Davis Collamore | 1820-1887

Passed through the colonial home where the we have opened the new Lannan Gallery were two prominent families of original Massachusetts settlers and builders of the towns surrounding the south shore of Boston. The Jacobs, sailing from England, settled the town of Hingham and after two generations migrated to another waterfront enclave, Scituate. Dr. Joseph Jacob built his ancestral homestead on the land, that is the present day Lannan Gallery, in the 1700s. Upon his passing, the house was purchased in 1794 by Col Enoch Collamore (1745-1824), a Minuteman during the relief of Boston at the Lexington alarm. It was here that a stagecoach was operated on the Boston-Plymouth lines. The home remained in the Collamore family for two generations, during which time Scituate became incorporated as the town of Norwell, when it passed to son John Collamore and he raised his family on these grounds.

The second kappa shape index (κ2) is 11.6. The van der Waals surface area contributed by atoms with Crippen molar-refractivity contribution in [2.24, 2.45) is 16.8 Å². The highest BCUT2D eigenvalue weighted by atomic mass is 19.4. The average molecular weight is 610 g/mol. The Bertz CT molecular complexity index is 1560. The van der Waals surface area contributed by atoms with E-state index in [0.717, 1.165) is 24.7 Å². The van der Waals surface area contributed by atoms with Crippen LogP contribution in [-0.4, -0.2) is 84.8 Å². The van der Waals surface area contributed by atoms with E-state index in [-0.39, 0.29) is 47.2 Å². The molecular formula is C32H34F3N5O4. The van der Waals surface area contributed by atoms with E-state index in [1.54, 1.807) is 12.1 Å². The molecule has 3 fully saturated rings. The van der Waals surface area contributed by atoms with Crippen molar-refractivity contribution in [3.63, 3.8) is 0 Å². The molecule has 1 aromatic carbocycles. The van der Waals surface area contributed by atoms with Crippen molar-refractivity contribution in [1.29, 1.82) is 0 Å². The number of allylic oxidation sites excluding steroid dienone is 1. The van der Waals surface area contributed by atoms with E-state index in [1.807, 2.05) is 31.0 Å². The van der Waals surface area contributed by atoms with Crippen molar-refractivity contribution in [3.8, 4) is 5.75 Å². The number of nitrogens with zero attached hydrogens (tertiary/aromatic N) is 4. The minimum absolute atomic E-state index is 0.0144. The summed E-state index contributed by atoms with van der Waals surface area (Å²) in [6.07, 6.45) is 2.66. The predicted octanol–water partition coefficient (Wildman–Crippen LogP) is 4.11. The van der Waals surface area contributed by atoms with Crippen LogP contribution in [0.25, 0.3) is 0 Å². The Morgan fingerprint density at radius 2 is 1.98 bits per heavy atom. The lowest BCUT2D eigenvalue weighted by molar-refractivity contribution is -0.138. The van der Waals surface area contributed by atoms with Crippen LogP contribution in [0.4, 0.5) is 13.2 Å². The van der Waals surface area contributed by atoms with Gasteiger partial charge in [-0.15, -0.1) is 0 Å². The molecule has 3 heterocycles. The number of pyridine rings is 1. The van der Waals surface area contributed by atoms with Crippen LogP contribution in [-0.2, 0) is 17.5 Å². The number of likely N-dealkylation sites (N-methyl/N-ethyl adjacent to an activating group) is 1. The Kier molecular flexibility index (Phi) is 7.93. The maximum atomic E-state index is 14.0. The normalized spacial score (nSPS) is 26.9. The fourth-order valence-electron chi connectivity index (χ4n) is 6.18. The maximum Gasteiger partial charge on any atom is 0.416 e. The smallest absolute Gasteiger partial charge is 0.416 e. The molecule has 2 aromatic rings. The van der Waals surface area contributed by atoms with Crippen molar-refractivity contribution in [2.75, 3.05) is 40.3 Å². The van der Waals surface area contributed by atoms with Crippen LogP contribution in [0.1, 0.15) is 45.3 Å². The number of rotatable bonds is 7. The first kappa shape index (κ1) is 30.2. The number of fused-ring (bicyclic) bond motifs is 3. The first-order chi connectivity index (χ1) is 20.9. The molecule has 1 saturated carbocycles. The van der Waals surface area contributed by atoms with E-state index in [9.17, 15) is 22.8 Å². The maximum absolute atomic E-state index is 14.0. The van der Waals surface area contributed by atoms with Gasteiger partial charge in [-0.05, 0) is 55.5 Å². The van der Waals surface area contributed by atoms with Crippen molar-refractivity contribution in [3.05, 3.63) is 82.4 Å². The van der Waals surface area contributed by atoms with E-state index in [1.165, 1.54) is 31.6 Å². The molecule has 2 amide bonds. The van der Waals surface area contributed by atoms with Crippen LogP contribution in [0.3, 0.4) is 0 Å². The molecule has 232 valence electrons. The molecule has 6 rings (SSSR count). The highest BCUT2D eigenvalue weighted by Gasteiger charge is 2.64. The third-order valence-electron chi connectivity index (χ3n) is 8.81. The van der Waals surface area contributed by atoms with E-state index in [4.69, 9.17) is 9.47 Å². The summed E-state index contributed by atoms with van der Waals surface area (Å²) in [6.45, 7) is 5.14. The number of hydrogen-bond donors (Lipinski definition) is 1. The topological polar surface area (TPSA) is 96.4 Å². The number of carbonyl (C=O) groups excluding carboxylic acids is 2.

Among the children produced by John Collamore and wife Michal Curtis was Davis Collamore (1820-1887). After a typical elite education in Massachusetts, Davis moved to New York City to assist his brother in the pottery importing business. After two short years, Collamore branched out on his own and grew to be not only one of the most successful retailers of porcelain and cut glass, competing with giants such as Tiffany & Co. and Black, Starr & Frost, he became one of the most sought after marketing minds in the business revered by employees and contemporaries alike.

 

 

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